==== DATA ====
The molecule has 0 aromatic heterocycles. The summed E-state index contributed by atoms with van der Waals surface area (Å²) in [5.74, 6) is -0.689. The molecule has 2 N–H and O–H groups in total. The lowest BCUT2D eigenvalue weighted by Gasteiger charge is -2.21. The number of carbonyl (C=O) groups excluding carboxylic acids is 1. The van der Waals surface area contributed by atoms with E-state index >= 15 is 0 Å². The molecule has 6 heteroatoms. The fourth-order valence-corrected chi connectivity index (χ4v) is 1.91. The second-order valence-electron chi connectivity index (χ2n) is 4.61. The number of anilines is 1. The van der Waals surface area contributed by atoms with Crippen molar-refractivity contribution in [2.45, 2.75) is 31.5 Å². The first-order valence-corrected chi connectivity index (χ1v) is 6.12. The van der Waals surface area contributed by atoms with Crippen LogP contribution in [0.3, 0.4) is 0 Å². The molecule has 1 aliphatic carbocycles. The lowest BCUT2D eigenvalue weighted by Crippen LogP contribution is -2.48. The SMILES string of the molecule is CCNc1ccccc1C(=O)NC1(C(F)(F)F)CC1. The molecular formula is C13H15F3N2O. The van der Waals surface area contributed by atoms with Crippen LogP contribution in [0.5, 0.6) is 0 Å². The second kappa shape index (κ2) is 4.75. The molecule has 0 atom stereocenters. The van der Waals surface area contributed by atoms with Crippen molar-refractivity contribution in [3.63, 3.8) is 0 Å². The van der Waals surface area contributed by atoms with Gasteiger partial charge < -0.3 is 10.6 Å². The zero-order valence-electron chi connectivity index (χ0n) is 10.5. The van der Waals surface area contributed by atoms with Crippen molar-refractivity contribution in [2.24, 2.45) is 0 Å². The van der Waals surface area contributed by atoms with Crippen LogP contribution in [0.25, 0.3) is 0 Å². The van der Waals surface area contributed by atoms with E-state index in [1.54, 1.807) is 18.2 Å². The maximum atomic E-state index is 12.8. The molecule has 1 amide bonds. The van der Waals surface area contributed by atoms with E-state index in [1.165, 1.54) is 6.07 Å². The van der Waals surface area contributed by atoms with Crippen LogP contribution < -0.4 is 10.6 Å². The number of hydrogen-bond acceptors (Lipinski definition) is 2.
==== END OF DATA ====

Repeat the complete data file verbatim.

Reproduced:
The molecule has 0 aromatic heterocycles. The summed E-state index contributed by atoms with van der Waals surface area (Å²) in [5.74, 6) is -0.689. The molecule has 2 N–H and O–H groups in total. The lowest BCUT2D eigenvalue weighted by Gasteiger charge is -2.21. The number of carbonyl (C=O) groups excluding carboxylic acids is 1. The van der Waals surface area contributed by atoms with E-state index >= 15 is 0 Å². The molecule has 6 heteroatoms. The fourth-order valence-corrected chi connectivity index (χ4v) is 1.91. The second-order valence-electron chi connectivity index (χ2n) is 4.61. The number of anilines is 1. The van der Waals surface area contributed by atoms with Crippen molar-refractivity contribution in [2.45, 2.75) is 31.5 Å². The first-order valence-corrected chi connectivity index (χ1v) is 6.12. The van der Waals surface area contributed by atoms with Crippen LogP contribution in [0.3, 0.4) is 0 Å². The molecule has 1 aliphatic carbocycles. The lowest BCUT2D eigenvalue weighted by Crippen LogP contribution is -2.48. The SMILES string of the molecule is CCNc1ccccc1C(=O)NC1(C(F)(F)F)CC1. The molecular formula is C13H15F3N2O. The van der Waals surface area contributed by atoms with Crippen LogP contribution in [0.5, 0.6) is 0 Å². The second kappa shape index (κ2) is 4.75. The molecule has 0 atom stereocenters. The van der Waals surface area contributed by atoms with Crippen molar-refractivity contribution in [3.63, 3.8) is 0 Å². The van der Waals surface area contributed by atoms with Gasteiger partial charge < -0.3 is 10.6 Å². The zero-order valence-electron chi connectivity index (χ0n) is 10.5. The van der Waals surface area contributed by atoms with Crippen molar-refractivity contribution in [2.24, 2.45) is 0 Å². The van der Waals surface area contributed by atoms with Crippen LogP contribution in [0.25, 0.3) is 0 Å². The van der Waals surface area contributed by atoms with E-state index in [1.54, 1.807) is 18.2 Å². The maximum atomic E-state index is 12.8. The molecule has 1 amide bonds. The van der Waals surface area contributed by atoms with E-state index in [1.165, 1.54) is 6.07 Å². The van der Waals surface area contributed by atoms with Crippen LogP contribution < -0.4 is 10.6 Å². The number of hydrogen-bond acceptors (Lipinski definition) is 2.